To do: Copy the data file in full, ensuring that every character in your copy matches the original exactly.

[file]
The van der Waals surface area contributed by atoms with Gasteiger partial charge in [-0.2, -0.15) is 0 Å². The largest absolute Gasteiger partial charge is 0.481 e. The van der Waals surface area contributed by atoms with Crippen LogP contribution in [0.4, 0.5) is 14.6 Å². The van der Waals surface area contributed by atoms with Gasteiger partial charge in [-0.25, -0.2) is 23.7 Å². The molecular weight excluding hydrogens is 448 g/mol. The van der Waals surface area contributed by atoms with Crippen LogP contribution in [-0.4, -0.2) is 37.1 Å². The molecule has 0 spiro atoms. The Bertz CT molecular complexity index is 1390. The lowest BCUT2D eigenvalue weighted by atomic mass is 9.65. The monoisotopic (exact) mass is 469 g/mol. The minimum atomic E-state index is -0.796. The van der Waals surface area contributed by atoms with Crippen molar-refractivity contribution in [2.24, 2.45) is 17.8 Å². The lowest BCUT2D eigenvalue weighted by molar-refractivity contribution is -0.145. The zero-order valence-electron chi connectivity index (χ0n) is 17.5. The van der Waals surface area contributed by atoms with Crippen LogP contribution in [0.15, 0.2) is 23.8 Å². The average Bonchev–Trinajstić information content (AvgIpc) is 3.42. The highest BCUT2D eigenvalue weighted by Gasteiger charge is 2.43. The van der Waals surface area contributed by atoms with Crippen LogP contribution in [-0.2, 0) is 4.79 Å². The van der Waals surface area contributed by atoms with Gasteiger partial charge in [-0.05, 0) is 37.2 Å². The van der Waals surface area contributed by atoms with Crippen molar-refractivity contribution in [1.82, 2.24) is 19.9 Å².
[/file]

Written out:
The van der Waals surface area contributed by atoms with Gasteiger partial charge in [-0.2, -0.15) is 0 Å². The largest absolute Gasteiger partial charge is 0.481 e. The van der Waals surface area contributed by atoms with Crippen LogP contribution in [0.4, 0.5) is 14.6 Å². The van der Waals surface area contributed by atoms with Gasteiger partial charge in [-0.25, -0.2) is 23.7 Å². The molecular weight excluding hydrogens is 448 g/mol. The van der Waals surface area contributed by atoms with Crippen LogP contribution in [-0.4, -0.2) is 37.1 Å². The molecule has 0 spiro atoms. The Bertz CT molecular complexity index is 1390. The lowest BCUT2D eigenvalue weighted by atomic mass is 9.65. The monoisotopic (exact) mass is 469 g/mol. The minimum atomic E-state index is -0.796. The van der Waals surface area contributed by atoms with Crippen molar-refractivity contribution in [2.24, 2.45) is 17.8 Å². The lowest BCUT2D eigenvalue weighted by molar-refractivity contribution is -0.145. The zero-order valence-electron chi connectivity index (χ0n) is 17.5. The van der Waals surface area contributed by atoms with Crippen LogP contribution in [0.15, 0.2) is 23.8 Å². The average Bonchev–Trinajstić information content (AvgIpc) is 3.42. The highest BCUT2D eigenvalue weighted by Gasteiger charge is 2.43. The van der Waals surface area contributed by atoms with Crippen LogP contribution in [-0.2, 0) is 4.79 Å². The van der Waals surface area contributed by atoms with Gasteiger partial charge in [-0.05, 0) is 37.2 Å². The van der Waals surface area contributed by atoms with Crippen molar-refractivity contribution in [1.82, 2.24) is 19.9 Å².